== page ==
Posted By Jeff Moad, October 10, 2012 at 12:24 PM, in Category: The Adaptive Organization
There's little doubt that the Internet, social networks, and mobile technologies have endowed consumers and other customers with more information and higher expectations, altering the power dynamic between manufacturers and their customers. And, according to a recent survey of 1,350 supply chain executives, this rise of the digitally empowered customer will increase complexity, forcing manufacturers to cope with greater SKU variety, new fulfillment alternatives, the need for greater production flexibility, and other demands.
The newly released (Chief Supply Chain Officer Report 2012 ) study by SCM World found that digitally empowered customers will expect manufacturers to provide a wider range of product choices that allow them to select between paying a premium price for high-value products and services or accepting less convenience in return for a lower price. In fact, 61% of supply chain executives said digitally empowered customers will be more receptive to such increased choice. Only 14% said e-commerce- and mobile-savvy customers will be interested only in lower prices.
But the customer interest in such choice will mean increased product, production, and supply chain complexity, survey respondents predicted. Sixty-one percent of supply chain executives predicted their companies will be forced to cope with a larger or much larger assortment of SKUs and product/service bundles in order to meet customer expectations. Retailers, CPG, and high tech product providers were most concerned about this increasing complexity.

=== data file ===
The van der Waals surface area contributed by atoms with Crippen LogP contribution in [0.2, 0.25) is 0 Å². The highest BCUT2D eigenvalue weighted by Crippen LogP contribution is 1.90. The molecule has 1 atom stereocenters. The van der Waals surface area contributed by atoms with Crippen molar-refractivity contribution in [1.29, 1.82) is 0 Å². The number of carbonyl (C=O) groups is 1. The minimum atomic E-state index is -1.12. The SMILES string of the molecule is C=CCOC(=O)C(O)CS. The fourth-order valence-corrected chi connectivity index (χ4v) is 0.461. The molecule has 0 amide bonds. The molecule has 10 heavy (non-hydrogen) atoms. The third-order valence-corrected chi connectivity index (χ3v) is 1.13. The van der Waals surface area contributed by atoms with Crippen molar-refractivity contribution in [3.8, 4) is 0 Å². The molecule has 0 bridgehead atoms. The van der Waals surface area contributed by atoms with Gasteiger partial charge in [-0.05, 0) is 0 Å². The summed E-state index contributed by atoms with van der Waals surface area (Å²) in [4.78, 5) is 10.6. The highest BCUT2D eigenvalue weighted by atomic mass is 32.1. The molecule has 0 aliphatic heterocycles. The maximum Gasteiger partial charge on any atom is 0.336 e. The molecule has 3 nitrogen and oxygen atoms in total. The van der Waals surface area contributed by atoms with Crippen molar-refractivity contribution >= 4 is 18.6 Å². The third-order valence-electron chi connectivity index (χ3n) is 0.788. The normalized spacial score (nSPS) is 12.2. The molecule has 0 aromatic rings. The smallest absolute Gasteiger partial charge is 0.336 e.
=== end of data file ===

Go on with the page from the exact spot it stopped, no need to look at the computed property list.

But there was little consensus among supply chain executives on the operational implications of this increased product complexity being brought about by digitally empowered customers. Most agreed that the trend will have implications for their companies' manufacturing functions. But they were uncertain what those implications would be. Some 35% predicted manufacturers would be required to develop mass customization manufacturing strategies. But 39% held the opposite view: that increasing complexity and product variety would force manufacturers to develop lowest-possible-cost mass manufacturing strategy.
Nor did supply chain executives agree about the implications for their companies' distribution networks. About 41% predicted larger, centralized distribution centers serving many channels. But 36% foresaw smaller, more locally distributed distribution points serving seperate channels.
One thing the supply chain executives did agree on however: A majority (56%) said the rise of digitally empowered customers will force their companies to develop direct-to-customer fulfillment channels. Another 23% predicted brand owners will be forced to rely on e-commerce retailers for fulfillment.
What's your view? Do you see the rise of digitally empowered customers increasing product variety and complexity? If so, what pressures will this place on manufacturing? The supply chain?
Written by Jeff Moad
Jeff Moad is Research Director and Executive Editor with the Manufacturing Leadership Community. He also directs the Manufacturing Leadership Awards Program. Follow our LinkedIn Groups: Manufacturing Leadership Council and Manufacturing Leadership Summit